Foreign tourist arrivals up 6.8% in September


Foreign tourist arrivals bounced back in September after contracting the previous month, and are bound to grow further as tourists gear up for the reopening of Boracay island on Friday after a six-month rehabilitation.

A day before the world-renowned tourist destination is reopened to tourists, the Department of Tourism reported a total of 512,240 foreigners visited the Philippines last month.

The figure was up 6.76 percent from last year’s 479,803. The growth rate was also an improvement from 0.55-percent drop in August.

From January to September, DOT data showed a total of 4.95 million international tourists have entered the country, up 8.32 percent from same period a year ago.

The Duterte administration targets to attract 7.4 million tourists this year, a goal that came under threat after President Rodrigo Duterte himself ordered Boracay’s closure for six months beginning April 26 for a state-led cleanup, after describing the island as a “cesspool.”

Foreign arrivals did slow after Boracay’s closure, but the industry still managed to record growth in April, June, July and September. In June alone, arrivals went up at a double-digit rate of 11.35 percent.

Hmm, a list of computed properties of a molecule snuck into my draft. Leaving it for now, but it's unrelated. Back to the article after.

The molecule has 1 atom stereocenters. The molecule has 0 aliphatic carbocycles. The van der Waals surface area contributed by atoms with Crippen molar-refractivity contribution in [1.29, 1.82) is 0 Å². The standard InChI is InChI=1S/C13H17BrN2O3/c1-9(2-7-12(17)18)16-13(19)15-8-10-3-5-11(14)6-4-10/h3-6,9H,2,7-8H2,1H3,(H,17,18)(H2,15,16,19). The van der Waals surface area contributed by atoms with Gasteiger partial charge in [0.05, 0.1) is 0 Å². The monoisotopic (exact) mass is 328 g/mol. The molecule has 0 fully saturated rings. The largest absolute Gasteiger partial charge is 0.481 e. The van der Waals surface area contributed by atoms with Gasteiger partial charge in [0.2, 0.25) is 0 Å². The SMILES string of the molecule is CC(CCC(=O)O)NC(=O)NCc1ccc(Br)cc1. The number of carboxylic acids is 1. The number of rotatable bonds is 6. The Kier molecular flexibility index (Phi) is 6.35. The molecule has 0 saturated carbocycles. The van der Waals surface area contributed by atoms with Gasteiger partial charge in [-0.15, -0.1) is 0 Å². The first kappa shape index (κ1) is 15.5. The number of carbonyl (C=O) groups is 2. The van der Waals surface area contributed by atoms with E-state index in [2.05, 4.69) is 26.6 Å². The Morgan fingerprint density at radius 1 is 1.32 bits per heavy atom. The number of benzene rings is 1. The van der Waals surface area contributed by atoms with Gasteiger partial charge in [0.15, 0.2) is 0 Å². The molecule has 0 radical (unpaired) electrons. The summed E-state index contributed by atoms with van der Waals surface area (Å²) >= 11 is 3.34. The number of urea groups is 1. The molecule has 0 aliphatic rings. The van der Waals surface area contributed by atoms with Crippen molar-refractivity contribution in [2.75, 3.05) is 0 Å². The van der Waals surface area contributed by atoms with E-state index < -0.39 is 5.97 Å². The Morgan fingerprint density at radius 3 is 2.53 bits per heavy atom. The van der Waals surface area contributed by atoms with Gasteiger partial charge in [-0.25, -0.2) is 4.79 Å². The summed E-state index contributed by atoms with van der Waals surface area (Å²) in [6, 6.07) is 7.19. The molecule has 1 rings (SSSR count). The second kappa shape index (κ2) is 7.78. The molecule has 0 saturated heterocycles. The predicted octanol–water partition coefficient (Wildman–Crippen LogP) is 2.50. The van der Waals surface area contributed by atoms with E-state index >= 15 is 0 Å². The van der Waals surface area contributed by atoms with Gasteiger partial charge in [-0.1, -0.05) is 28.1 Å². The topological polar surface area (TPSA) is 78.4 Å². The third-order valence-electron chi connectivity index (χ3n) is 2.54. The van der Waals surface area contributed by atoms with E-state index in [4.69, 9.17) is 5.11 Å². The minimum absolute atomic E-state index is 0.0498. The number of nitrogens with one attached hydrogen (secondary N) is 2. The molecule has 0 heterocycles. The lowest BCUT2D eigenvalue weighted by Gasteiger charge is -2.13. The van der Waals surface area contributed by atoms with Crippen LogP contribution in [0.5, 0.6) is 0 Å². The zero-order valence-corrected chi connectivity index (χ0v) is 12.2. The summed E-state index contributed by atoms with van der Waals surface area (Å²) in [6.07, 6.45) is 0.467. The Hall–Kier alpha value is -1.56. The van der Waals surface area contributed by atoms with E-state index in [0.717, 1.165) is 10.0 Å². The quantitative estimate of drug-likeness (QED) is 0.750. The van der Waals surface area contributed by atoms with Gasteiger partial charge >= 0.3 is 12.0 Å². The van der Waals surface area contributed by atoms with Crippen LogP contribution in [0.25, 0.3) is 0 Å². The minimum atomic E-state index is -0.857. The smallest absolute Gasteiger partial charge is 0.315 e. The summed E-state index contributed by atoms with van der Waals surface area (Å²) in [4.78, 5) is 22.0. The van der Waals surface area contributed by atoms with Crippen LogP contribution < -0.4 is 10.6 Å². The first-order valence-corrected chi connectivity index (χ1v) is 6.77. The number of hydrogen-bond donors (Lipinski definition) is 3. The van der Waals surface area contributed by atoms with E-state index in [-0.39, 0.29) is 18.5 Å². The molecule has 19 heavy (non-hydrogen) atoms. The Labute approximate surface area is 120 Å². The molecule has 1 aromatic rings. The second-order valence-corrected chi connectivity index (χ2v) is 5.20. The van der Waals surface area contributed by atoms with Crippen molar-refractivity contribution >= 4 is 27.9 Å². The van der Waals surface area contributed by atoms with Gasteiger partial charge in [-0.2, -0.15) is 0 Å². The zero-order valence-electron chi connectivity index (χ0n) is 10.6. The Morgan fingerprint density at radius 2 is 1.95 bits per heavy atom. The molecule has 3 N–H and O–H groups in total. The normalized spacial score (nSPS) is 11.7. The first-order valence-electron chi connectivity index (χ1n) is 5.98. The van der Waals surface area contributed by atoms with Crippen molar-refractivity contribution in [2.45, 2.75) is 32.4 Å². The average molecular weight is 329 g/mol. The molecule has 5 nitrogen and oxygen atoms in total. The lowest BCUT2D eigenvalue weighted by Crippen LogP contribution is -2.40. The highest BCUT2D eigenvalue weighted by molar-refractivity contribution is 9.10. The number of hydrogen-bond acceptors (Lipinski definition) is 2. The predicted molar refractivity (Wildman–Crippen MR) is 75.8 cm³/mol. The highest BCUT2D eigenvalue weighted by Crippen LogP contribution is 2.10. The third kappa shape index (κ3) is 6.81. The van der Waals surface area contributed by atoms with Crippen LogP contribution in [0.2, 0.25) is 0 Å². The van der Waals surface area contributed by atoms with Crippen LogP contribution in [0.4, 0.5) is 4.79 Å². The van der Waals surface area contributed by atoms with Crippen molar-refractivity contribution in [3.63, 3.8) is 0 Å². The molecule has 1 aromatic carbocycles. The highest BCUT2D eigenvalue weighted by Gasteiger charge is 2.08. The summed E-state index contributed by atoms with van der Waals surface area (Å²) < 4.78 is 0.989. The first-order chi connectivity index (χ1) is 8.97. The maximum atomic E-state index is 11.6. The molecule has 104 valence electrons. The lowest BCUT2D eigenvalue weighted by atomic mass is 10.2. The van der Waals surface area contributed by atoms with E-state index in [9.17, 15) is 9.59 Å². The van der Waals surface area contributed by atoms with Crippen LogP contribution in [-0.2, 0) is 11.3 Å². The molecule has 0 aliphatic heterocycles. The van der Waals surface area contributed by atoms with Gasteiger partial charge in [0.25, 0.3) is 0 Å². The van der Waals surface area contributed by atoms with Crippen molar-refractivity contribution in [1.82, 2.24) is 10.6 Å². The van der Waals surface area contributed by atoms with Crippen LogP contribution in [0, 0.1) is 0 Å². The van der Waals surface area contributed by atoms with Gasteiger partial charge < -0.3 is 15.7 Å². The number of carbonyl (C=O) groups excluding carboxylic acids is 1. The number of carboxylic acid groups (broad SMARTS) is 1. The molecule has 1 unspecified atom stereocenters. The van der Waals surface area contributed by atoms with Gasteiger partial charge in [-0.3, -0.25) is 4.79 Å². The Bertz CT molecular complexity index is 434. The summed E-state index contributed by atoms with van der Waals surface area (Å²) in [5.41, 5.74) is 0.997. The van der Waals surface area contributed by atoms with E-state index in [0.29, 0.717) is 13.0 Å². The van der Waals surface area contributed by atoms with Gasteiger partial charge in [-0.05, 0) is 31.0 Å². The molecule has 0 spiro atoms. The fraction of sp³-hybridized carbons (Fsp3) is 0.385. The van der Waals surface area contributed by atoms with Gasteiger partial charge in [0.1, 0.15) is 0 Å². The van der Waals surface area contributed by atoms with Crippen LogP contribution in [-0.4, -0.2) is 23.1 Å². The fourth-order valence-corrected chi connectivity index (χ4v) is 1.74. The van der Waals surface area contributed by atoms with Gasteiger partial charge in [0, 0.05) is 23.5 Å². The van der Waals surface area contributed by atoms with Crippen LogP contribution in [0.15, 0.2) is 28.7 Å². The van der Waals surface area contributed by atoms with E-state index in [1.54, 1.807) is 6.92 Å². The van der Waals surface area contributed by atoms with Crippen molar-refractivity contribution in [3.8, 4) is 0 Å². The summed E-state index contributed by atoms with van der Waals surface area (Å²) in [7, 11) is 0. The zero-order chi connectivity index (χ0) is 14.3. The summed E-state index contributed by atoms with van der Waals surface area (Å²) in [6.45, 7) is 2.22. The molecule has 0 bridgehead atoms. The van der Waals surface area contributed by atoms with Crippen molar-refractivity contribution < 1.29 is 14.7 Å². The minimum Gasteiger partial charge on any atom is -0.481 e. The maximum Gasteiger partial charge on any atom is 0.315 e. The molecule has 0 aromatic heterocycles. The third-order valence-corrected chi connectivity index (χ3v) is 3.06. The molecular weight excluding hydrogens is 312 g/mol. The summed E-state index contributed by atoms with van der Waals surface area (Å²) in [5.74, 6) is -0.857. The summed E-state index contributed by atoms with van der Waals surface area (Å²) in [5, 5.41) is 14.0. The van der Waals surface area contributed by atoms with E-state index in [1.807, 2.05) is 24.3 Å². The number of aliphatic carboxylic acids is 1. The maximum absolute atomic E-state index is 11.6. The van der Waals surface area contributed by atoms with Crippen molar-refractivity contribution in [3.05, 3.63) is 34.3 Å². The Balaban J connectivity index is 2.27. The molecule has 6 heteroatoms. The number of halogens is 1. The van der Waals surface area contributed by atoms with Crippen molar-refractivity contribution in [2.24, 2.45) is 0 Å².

Korea remains top market

Broken down, Koreans continued to account for the bulk of visitors for the first three quarters, with 1.18 million of them flying in, although this is down 1.19 percent.

Chinese visitors followed, accounting for 19.18 percent of total at 972,550. This marked a year-on-year increase of 34.91 percent.

Americans came in third with 774,657 visiting for the first nine months, cornering 14.45 percent of total and up 7.94 percent.

Completing the top five were the Japanese and Australians, with 485,121 and 199,201 tourists, respectively. They were up 7.31 and 6.6 percent from year-ago levels.

In a statement, DOT said a total of 68 hotels with combined capacity of 3,519 rooms were already accredited and are allowed to accept guests.

It warned against hotels that reportedly continue to accept bookings despite not getting the go-ahead from the government.

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